Premiere: Great Ytene Stream Self-Titled EP In Full

Listen in full to the Bella Union signing’s 32-minute juggernaut of a debut.

The psych freakouts and messy noise that Great Ytene so proudly sport aren’t exactly seedy, but when pressed about equating their music to a cocktail, they suggest “anything from Wetherspoons.”

That might be cheapening things a bit. On a self-titled debut EP, they muck about with psych and post-punk, ending up sounding a little bit Hookworms, a little bit Horrors. Together they create what could equate to downing half a dozen G&Ts and suffering the consequences. Or it could be a source of heady escape. It’s open to interpretation.

We’re delighted to be streaming Great Ytene’s debut EP in full, below. Read our interview with the band below. Pre-order the EP here. Tomorrow night they play London’s Sebright Arms, 26th February.



How did you end up hooking up with Bella Union for the debut EP? When did you start/finish writing these specific songs?
Good fortune and luck - like any band that gets a chance to work with a great label. Right place right time. We’ve been playing together as musicians in different bands for years now. We’d already written a bunch of tracks and recorded them with our mate Rory Atwell towards the end of 2012 and at the start of summer 2013 arranged to record some newer ideas with another good mate, Iggy we know from back home (Bournemouth). He was/is working out of the same studio that Bella Union uses, and I can’t say for sure but my guess is Iggy showed our recordings to Simon at Bella and that’s how the ball started rolling.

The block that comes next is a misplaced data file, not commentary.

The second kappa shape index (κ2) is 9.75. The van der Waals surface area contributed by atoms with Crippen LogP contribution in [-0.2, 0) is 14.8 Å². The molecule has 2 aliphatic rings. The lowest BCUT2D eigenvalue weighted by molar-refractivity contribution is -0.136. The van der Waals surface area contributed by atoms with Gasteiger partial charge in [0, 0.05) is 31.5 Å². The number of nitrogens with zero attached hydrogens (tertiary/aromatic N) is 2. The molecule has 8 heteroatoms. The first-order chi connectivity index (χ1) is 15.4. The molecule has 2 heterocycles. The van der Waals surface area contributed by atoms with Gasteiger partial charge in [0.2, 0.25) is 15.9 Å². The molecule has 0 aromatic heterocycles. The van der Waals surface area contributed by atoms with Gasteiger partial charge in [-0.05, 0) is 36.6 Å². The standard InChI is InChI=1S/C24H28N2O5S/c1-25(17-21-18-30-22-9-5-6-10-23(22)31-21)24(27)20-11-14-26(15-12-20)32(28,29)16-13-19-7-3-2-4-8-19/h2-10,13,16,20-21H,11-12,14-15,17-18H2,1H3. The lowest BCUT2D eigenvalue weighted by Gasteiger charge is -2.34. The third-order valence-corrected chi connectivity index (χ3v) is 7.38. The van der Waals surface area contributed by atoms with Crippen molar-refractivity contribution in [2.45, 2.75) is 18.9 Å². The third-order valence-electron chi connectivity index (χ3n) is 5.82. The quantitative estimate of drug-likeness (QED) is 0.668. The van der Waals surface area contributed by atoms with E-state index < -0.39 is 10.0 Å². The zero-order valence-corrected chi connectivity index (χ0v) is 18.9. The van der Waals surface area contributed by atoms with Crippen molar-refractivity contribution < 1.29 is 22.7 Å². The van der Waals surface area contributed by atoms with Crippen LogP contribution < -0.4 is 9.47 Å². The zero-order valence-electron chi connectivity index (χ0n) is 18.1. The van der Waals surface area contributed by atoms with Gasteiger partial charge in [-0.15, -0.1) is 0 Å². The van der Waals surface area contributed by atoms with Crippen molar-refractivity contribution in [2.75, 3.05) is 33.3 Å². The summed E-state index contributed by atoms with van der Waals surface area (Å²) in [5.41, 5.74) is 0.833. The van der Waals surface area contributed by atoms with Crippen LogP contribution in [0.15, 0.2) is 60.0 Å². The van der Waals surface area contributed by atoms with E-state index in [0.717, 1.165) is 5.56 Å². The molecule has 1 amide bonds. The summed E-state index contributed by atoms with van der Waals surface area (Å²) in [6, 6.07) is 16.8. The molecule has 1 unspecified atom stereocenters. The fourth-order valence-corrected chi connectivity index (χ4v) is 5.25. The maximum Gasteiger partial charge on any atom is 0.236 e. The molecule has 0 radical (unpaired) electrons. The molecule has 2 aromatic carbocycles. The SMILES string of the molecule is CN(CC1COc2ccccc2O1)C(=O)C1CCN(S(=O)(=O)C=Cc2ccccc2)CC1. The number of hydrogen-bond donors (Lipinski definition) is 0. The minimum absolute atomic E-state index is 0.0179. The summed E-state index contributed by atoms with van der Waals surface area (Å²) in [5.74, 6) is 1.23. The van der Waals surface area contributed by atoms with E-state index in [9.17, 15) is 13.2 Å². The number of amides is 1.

When you play live, there’s a big emphasis on an enveloping wall of sound. Do you associate yourselves with acts like Hookworms (that’s one question)? And are the comparisons to other ‘psychedelic’ bands spot on?
With the record and more so with the live show, we try to incorporate and play around with various layers of sounds and noises to build and add depth to songs with the intention of creating something bigger and more encompassing than what you’d find normally in some songs and bands. I guess we kind of share this trait with Hookworms, though on a much less nosier and intense level than those guys.

It’s always cool to be compared to bands and artists you enjoy and respect and it’s great to be associated with bands currently pushing music in new and interesting ways. It’s definitely nice to be considered part of something, but it’s by no means what we strive for. As a band we never set out with the intention of writing songs in a certain style or to try and fit into any genre, we just wanted to create music we found unique and interesting. Some of our influences are evident in our songs, but I don’t think they bear the qualities of one particular sound.

Your music seems purpose-made to be played LOUD. Was that the intention? Did you have any grand ideas when you started the band?
That wasn’t intentional, though it does sound pretty good loud. When we started we never had a definitive plan of how we would sound, we just started writing and experimenting, throwing ideas at each other and it developed into this record.